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Down to Earth No. 56, February 2003

Pulp companies and human rights abuses:
Human Rights Watch report

Pulp firms rank among Indonesia's most financially-troubled companies. They include the most deeply indebted of all, Asia Pulp and Paper (APP), currently attempting to restructure its whopping US$13.9 billion debt with international creditors. APP, Indonesia's biggest pulp producer, has been singled out in a new report by New York-based group, Human Rights Watch, for being complicit in a series of human rights abuses against local people opposing its operations. APP and its sister company Arara Abadi, "also benefited from state security forces that intimidated, harassed and assaulted villagers who opposed the company's operations and its acquisition of land in Riau, according to Human Rights Watch's Asia Division director, Mike Jendrzejczyk.

In its recommendations to the Indonesian government, Human Rights Watch says firm steps are needed to fulfil commitments made to the International Monetary Fund and Indonesia's creditors in the CGI to address tenure disputes on state forest land.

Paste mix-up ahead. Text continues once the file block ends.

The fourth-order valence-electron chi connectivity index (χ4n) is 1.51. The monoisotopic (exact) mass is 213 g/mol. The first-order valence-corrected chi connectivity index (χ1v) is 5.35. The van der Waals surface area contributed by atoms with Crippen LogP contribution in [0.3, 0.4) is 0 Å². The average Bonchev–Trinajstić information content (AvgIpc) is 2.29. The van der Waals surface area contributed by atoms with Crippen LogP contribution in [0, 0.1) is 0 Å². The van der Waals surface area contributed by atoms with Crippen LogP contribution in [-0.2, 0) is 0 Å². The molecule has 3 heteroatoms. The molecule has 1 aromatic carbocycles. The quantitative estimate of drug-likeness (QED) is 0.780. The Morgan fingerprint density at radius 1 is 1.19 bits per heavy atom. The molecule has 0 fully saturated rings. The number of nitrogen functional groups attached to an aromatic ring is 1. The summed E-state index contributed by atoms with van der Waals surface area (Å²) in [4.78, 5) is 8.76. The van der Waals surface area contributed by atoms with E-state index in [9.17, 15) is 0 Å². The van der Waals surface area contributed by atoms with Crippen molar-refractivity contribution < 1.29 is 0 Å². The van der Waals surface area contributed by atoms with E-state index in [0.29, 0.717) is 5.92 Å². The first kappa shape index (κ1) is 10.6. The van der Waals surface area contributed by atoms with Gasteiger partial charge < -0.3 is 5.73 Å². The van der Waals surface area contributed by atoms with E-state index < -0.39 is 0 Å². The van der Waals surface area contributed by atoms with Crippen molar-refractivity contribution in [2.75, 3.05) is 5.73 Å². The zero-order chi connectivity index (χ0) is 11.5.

"Such steps would include the reclassification of State Forest illegally established on indigenous territory, support for implementation of legislation providing for communal titling for indigenous groups, and a transparent titling process with a built-in appeals process through an independent land claims board/ombudsman."

To private financial institutions, HRW recommends undertaking "rigorous due diligence to ensure that companies in which investments are made do not violate international human rights law."

The HRW report, Without Remedy: Human Rights Abuse and Indonesia's Pulp and Paper Industry, Vol. 15 No. 1 (C) - January 2003, is available in English and Indonesian - see

(Source: Jakarta Post 8/Jan/03. See also DTE 52 for more on APP)

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